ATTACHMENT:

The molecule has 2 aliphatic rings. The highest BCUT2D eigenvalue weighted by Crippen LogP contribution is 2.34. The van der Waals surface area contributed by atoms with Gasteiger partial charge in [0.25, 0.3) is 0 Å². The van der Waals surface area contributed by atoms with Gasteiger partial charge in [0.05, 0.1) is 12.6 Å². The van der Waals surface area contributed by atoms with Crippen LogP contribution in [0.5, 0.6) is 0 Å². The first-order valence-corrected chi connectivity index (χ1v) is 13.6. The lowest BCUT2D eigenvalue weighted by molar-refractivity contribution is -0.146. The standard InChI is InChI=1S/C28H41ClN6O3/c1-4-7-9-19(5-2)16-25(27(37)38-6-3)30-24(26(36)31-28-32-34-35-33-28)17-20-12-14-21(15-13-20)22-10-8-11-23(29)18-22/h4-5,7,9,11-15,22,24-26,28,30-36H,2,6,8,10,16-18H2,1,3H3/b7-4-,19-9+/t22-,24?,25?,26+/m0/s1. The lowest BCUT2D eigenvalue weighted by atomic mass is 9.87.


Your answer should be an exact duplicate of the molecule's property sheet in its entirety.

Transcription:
The molecule has 2 aliphatic rings. The highest BCUT2D eigenvalue weighted by Crippen LogP contribution is 2.34. The van der Waals surface area contributed by atoms with Gasteiger partial charge in [0.25, 0.3) is 0 Å². The van der Waals surface area contributed by atoms with Gasteiger partial charge in [0.05, 0.1) is 12.6 Å². The van der Waals surface area contributed by atoms with Crippen LogP contribution in [0.5, 0.6) is 0 Å². The first-order valence-corrected chi connectivity index (χ1v) is 13.6. The lowest BCUT2D eigenvalue weighted by molar-refractivity contribution is -0.146. The standard InChI is InChI=1S/C28H41ClN6O3/c1-4-7-9-19(5-2)16-25(27(37)38-6-3)30-24(26(36)31-28-32-34-35-33-28)17-20-12-14-21(15-13-20)22-10-8-11-23(29)18-22/h4-5,7,9,11-15,22,24-26,28,30-36H,2,6,8,10,16-18H2,1,3H3/b7-4-,19-9+/t22-,24?,25?,26+/m0/s1. The lowest BCUT2D eigenvalue weighted by atomic mass is 9.87.